Giving up his own business of sporting goods retailing in the county, Zhu was elected as village secretary in 2011 and vowed to make it thrive.

The village faced a tough question: how could it prosper without any industry or tourist attractions?

Tourists take the train to see local modern farms. Photo: Li Hao/GT

Tough step

The  Oscar-winning film Crouching Tiger, Hidden Dragon includes a martial arts fight scene shot in the bamboo backdrop at Anji county. The county has been praised for its efforts to champion ecological conservation, and for its  production of the precious Anji white tea.

When President Xi Jinping, then secretary of the Zhejiang Provincial Committee of the Communist Party of China, visited Anji county in 2005, he said people should not promote economic development at the expense of the environment. "Lucid waters and lush mountains are invaluable assets," Xi said.

In order to bring a good ecological environment back, Xi launched the Green Rural Revival Program in Zhejiang, aiming to improve water protection, pollution prevention and ecological restoration.

Working for a town administrated by Anji, Zhu and his colleagues directed their efforts toward environmental protection.

Lujia village responded to the program at early stage and opted for environmental protection over economic development.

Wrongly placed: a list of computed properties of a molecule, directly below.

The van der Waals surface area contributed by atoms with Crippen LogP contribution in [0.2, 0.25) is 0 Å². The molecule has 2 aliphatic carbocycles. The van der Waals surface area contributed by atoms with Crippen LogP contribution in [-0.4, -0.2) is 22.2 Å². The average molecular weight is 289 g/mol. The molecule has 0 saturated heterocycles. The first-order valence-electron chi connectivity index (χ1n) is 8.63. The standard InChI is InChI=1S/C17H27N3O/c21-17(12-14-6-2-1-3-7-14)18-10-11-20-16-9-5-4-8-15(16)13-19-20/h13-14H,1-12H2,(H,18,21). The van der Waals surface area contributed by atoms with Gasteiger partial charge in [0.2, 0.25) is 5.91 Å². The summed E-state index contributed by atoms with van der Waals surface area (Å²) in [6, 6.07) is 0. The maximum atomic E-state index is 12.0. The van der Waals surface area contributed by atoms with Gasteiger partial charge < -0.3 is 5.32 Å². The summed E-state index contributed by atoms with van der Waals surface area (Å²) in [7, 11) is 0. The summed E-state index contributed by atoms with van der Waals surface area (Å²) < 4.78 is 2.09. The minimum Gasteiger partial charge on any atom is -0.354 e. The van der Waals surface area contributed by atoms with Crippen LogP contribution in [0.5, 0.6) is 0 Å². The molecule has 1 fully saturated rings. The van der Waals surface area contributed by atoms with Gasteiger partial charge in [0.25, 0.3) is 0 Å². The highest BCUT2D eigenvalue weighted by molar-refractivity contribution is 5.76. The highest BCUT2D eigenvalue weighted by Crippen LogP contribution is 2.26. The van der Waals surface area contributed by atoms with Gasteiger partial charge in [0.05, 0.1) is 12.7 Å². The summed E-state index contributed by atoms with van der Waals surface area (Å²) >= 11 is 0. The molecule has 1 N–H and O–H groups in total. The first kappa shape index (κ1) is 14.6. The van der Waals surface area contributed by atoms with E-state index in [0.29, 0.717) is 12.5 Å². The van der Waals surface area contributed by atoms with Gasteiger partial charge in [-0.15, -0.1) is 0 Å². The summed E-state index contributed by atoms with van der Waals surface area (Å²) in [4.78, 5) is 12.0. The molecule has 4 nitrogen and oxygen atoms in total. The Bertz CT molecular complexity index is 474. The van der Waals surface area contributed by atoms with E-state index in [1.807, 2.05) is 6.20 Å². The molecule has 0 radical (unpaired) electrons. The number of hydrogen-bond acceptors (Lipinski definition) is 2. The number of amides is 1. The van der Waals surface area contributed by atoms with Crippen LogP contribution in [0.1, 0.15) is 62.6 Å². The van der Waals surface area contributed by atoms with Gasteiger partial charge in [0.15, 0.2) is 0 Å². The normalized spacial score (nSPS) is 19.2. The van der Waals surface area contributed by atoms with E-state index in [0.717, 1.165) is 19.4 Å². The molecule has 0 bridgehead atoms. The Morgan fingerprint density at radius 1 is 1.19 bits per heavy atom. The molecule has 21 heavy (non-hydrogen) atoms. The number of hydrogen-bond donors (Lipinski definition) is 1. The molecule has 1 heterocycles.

However, there was only 6,000 yuan ($870) in the collective account of the village, and 1.5 million yuan in debt. That meant no money was available for the renovation project.

As a result, Zhu spent 85,000 yuan of his own money to buy trash bins, and he hired cleaners in Lujia village.

Unexpectedly, villagers didn't understand the policy and complained about sorting rubbish and putting it into trash bins.

Some villagers were used to dumping trash by the river, and said Zhu and his leadership went too far.

They also refused to demolish their old precarious houses, and were unwilling to move into new ones.

Qiu recalled one hot summer night when an old man scolded Zhu and her and told them to get out of his house, because he was not satisfied with the relocation compensation. The old man was hoping to get more money. Though suffering from injustice, Qiu walked toward the door and closed it, saying, "We should close the door in case mosquitos come into your house."

After hours of negotiation, the villager agreed to sign the relocation contract.

Qiu and Zhu couldn't remember how many nights like this they went through in 2011. "Maybe our hard work touched the villagers. Some of them offered a hand to persuade those who didn't support the village revival," Qiu said.

Villagers in Lujia clean up trash on the street. Photo: Li Hao/GT

Green is gold

Under the Zhejiang River Chiefs program, Lujia village hired local women to manage bodies of water and supervise the environment, preventing and controlling pollution.